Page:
At Kettle Tech, we’re trying to do things differently. Our reviews aren’t like the reviews put out by major Tech magazines: they’re devoid of most jargon, they’re designed to be accessible to those who want to buy the devices rather than those merely interested in the industry. That’s why we haven’t really focused on high end devices up to this point. We’d rather look at the affordable and the functional. And the Acer we’ve got this week embodies that.
For the past week and a bit, I’ve been using this thing. I’ll give it to you straight: it’s not an especially powerful laptop. It doesn’t have any blow away features. It has a screen that works but not much more, a processor that works (but not much more), a SSD (like a hard disk but faster and made of chips rather than a physical disk) which works…but not much more. It’s built well but not brilliantly. It’s fast but not blazing. It’s light but not featherlight. Every part of this device is an ode to mediocrity. But that’s OK. Because the price tag is also mediocre. You can pick one of these up for about £250, less online. Are you going to salivate at the prospect of owning one of these? No, of course not, it’s the Ryvita of laptops. Does that mean you shouldn’t get one? Also no. To the review:
It’s important to understand that we’re reviewing two separate pieces of hardware here – the tablet and the keyboard/trackpad attached. So let’s start with the keyboard piece: it’s not a MacBook. You’ll find no metal, no unibody, no precision machined edges. What you will find is a lot of plastic. But that’s passable. It’s good plastic, mostly. It’s finished in a sort of soft touch coat that seems to do a decent job, particularly in black, of not being a fingerprint magnet. The keyboard itself has a good amount of travel in the keys and they’re actually quite widely spaced – meaning you can really type on this. I pounded out a few essays. It’s got a USB port on the side too, so you can play with this like you would an actual laptop. This is smart design: it means the tablet itself doesn’t need to be thick enough to have a USB port. The keyboard has a hinge attached to it where the tablet mounts, and in that hinge is an electronic connector and a powerful magnet. The magnet is powerful enough to hold the tablet in virtually any position, including a variety that frankly make no sense to me. At the front of the keyboard is a small but functional trackpad: you need this to maneuver around precisely or highlight text quickly, but for everything else, just use the touchscreen.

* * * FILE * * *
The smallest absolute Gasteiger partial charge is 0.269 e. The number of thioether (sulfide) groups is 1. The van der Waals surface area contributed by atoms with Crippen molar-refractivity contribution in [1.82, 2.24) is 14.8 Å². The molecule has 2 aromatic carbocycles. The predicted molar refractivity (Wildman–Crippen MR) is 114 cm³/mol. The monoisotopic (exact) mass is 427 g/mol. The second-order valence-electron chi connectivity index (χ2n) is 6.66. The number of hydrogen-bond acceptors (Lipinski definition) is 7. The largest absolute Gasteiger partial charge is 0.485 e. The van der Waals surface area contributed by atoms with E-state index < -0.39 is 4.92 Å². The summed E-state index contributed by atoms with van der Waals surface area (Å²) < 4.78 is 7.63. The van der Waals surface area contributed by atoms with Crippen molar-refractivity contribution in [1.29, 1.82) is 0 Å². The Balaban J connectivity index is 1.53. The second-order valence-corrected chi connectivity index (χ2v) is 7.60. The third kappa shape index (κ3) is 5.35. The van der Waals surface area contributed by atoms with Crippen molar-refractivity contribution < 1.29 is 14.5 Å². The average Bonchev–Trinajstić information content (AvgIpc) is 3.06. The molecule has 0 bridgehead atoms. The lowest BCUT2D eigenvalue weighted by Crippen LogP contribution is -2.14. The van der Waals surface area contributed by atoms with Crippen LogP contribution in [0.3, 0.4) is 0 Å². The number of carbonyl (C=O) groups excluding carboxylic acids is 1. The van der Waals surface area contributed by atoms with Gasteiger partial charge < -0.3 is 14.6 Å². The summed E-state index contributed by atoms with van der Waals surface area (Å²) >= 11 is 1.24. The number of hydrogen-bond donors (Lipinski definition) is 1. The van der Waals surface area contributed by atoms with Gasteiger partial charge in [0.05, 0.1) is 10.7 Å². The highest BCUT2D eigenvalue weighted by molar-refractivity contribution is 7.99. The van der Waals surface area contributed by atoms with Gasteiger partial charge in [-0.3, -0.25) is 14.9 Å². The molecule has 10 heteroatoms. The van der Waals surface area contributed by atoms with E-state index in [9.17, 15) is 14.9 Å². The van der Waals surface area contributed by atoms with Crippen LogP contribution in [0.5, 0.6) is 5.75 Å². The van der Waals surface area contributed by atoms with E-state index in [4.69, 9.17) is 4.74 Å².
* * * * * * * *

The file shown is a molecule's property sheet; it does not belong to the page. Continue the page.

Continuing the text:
The tablet itself is a slightly different story. It’s equally plasticky, but it’s a nicer, textured plastic. It has three buttons on one side: a power/sleep button, a volume rocker, and a ‘Windows’ home button that I never really used. On the other side, you’ll find a MicroSD slot to expand the inbuilt storage. There’s a mini HDMI port, a mini USB port for charging and a headphone jack. It’s pretty slim but you won’t be cutting fruit with it. There are cameras on the back and front. I’m sure they work, but I didn’t bother to test them, because if you use your tablet as a camera I have little respect for you. Apart from a strip at the bottom, the whole front panel is a sheet of Gorilla glass.Firstly, it feels super smooth. It doesn’t weight a great deal and I held it up in one hand for about 45 minutes on the Tube, without feeling any great strain.
It’s got 2GB of RAM, 32GB of memory and an Intel Atom processor. Those aren’t mind boggling internals: it’s about the same RAM as you’d find in a smartphone from last year, and about the same memory, and about the same processor. But then, it’s half the price of a smartphone. The reality of this setup is that it runs pretty fast as long as you don’t do anything too demanding. I installed Windows 10, which didn’t come preloaded, but probably does if you buy it from a shop. I then downloaded Chrome, and spent most of the week with multiple tabs open, editing a GDocs in one and playing some music through another whilst Wikipedia procrastinating in a third. This posed no problem. YouTube and Netflix both also ran fine. It seems to me you’ll get snappy performance for most day to day tasks. For what it’s worth, Windows 10 (without the disappointing Acer bloatware) ran rather faster than Windows 8.
The screen is a 10” affair. It’s past HD but not full HD, so it looks fine but not amazing. It goes from medium dim to medium bright, which is mostly fine. It’s very responsive as a touch screen. There isn’t all that much to say here. This thing has speakers but I don’t see when you’d use them. If you’re commuting, working in school or Uni, or consuming any kind of media: do the decent thing and plug in some buds.
My review unit came with Windows 8 and a load of Acer preinstalled stuff. This upset me. It had a sticker on it which said ‘Upgrade me to Windows 10’ so I did. I also binned the sticker, because that upset me too. Once I’d gone to 10, which was a breeze to install, there was no more Acer bloatware. This seemed to speed it up considerably. The moral of the story, Acer, is to stick to hardware.
So, let’s wrap this up, shall we. It works. In fact, it works damn well. It has its downsides for sure: I wish it was built in a slightly more classy fashion. I wish they’d stuck it with a full HD screen, which couldn’t possibly. cost a great deal more. I wish it hadn’t come with the inbuilt junk. But it’s cheap, Really cheap. If you need something to work on, that’s light, portable, and costs about the same as the headphones we’ll be reviewing next week, then I present to you, the Acer Aspire Switch 10E.